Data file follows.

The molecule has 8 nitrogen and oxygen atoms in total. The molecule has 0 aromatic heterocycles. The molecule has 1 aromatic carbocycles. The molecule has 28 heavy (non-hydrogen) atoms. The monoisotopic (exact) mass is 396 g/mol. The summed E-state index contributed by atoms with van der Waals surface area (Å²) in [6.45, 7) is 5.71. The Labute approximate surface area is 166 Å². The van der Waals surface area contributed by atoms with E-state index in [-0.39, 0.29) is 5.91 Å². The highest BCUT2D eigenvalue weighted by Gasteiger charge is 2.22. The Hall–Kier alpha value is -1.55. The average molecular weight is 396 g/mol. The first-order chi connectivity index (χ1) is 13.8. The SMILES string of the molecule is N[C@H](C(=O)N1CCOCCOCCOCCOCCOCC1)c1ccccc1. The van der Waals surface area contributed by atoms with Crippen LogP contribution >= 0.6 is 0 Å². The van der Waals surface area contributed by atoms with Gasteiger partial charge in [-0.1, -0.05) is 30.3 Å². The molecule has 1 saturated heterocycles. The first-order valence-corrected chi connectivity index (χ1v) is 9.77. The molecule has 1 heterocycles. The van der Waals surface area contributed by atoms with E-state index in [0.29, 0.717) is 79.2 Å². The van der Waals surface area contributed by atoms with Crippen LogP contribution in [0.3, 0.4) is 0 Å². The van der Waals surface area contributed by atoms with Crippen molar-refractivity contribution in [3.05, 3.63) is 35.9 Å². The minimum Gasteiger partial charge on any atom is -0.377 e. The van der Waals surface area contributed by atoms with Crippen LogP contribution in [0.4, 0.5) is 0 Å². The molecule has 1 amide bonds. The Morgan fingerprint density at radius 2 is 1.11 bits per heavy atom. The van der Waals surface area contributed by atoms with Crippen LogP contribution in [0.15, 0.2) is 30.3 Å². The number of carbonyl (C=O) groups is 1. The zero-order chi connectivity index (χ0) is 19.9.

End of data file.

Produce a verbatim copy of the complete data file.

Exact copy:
The molecule has 8 nitrogen and oxygen atoms in total. The molecule has 0 aromatic heterocycles. The molecule has 1 aromatic carbocycles. The molecule has 28 heavy (non-hydrogen) atoms. The monoisotopic (exact) mass is 396 g/mol. The summed E-state index contributed by atoms with van der Waals surface area (Å²) in [6.45, 7) is 5.71. The Labute approximate surface area is 166 Å². The van der Waals surface area contributed by atoms with E-state index in [-0.39, 0.29) is 5.91 Å². The highest BCUT2D eigenvalue weighted by Gasteiger charge is 2.22. The Hall–Kier alpha value is -1.55. The average molecular weight is 396 g/mol. The first-order chi connectivity index (χ1) is 13.8. The SMILES string of the molecule is N[C@H](C(=O)N1CCOCCOCCOCCOCCOCC1)c1ccccc1. The van der Waals surface area contributed by atoms with Crippen LogP contribution >= 0.6 is 0 Å². The van der Waals surface area contributed by atoms with Gasteiger partial charge in [-0.1, -0.05) is 30.3 Å². The molecule has 1 saturated heterocycles. The first-order valence-corrected chi connectivity index (χ1v) is 9.77. The molecule has 1 heterocycles. The van der Waals surface area contributed by atoms with E-state index in [0.29, 0.717) is 79.2 Å². The van der Waals surface area contributed by atoms with Crippen LogP contribution in [0.3, 0.4) is 0 Å². The van der Waals surface area contributed by atoms with Crippen molar-refractivity contribution in [3.05, 3.63) is 35.9 Å². The minimum Gasteiger partial charge on any atom is -0.377 e. The van der Waals surface area contributed by atoms with Crippen LogP contribution in [0.4, 0.5) is 0 Å². The molecule has 1 amide bonds. The Morgan fingerprint density at radius 2 is 1.11 bits per heavy atom. The van der Waals surface area contributed by atoms with Crippen LogP contribution in [0.15, 0.2) is 30.3 Å². The number of carbonyl (C=O) groups is 1. The zero-order chi connectivity index (χ0) is 19.9.